Let’s face it, socializing is something that is historically associated with alcohol. If you’ve watched television, surfed the Internet, or even browsed your Facebook feed, you’ve seen advertisements from the alcohol industry -- or pop culture sites in general -- on what you should be doing on a Friday night, what you should be mixing your vodka with, and how you can meet good-looking people at the bar. It’s one reason it took me such a long time to try sobriety. I truly thought the only way to socialize was by going out for drinks or by eyeing up my next boyfriend from across the club while listening to “Drop It Like It’s Hot.”

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Addiction

Solitary Confinement Crushes Any Chance of True Recovery


Solitary confinement is a torture device. In New York, an inmate can be sent to solitary for a nonviolent rules infraction like too many stamps or being in the wrong place.

For Maria, solitary confinement “made me want to use more.”

“I went from not caring to not giving a f--k,” Maria said.

The Queens native is currently serving time in one of New York state’s female prisons. Though she was already a drug user before she got locked up, Maria says that her addiction has only gotten worse since she’s been behind bars, where she started experimenting with more substances than the pot, alcohol and occasional pills she was doing on the outside.
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Addiction

Hitting Rock Bottom: Some, Not All

Hitting rock bottom is a phrase I hear all the time when people talk about addiction. “She needs to hit rock bottom to stop drinking.” “Once he hits rock bottom, he will realize the damage that drugs have caused.” “After they hit rock bottom, they will understand how negatively addiction has affected their careers, finances, and families.” These are common phrases I hear when people talk about friends, family, or acquaintances with addiction.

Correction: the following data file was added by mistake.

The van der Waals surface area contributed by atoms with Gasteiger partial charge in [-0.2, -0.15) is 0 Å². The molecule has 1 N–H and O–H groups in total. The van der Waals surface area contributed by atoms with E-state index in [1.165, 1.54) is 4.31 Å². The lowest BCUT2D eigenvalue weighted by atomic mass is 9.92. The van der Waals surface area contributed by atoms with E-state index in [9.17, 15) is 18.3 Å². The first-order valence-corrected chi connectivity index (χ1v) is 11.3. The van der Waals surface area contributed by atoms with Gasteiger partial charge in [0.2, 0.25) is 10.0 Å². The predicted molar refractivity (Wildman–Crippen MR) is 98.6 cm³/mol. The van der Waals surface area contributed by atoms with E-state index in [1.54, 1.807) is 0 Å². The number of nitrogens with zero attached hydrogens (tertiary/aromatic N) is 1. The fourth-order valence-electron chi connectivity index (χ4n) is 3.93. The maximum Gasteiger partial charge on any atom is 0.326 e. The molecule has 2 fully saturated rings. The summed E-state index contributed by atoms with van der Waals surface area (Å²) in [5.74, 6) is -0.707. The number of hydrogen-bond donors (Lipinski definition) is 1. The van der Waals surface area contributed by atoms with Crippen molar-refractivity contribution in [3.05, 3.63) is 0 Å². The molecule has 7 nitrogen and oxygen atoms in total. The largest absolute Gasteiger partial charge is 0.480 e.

Yet, what does it mean to hit rock bottom? Literally speaking, it means someone has fallen so far -- perhaps off a cliff -- that they have hit the ground. Metaphorically, hitting rock bottom describes a point in one’s life when they reach a definite low as a result of addiction problems. People generally see it as the lowest point possible, an epiphanic moment or process where one becomes cognizant of their addiction’s destructive nature. This point may be financial, emotional, physical, social, or spiritual.

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Addiction

How ‘Mad Men’ Taught Us about Trauma, Shame & Healing

Don Draper, a character on the TV series "Mad Men," was a survivor of childhood trauma.

But when we first met Don, we met a man who had it all. He was at the pinnacle of his career, happily married to his gorgeous wife, Betty, and father of two adorable children. His haughty, arrogant and aloof facade was easily mistaken for genuine confidence.

We soon found out, however, that Don was a man with flaws. An alcoholic, a womanizer and an adulterer, he lied about things, not the least of which was his fake identity. These flaws, or what a therapist would consider symptoms, were an indication that Don was unwell. Symptoms are often brilliant clues that let an individual know they have underlying yet blocked emotions, often from the past, that need attention and release.
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Addiction

Psychology Around the Net: May 7, 2016


As I mentioned last Saturday, I had a pretty stressful last week of April. I was crunched for time to meet an important deadline, and it looked like I was going to fail.

I did -- fail, that is -- but fortunately, my boss was completely chill about it. So, I spent this week finishing up and, given how tightly wound I've been for the past, oh, five or so weeks, I am absolutely ecstatic about today (well, "today" if you're reading this on Saturday).

Why, you ask?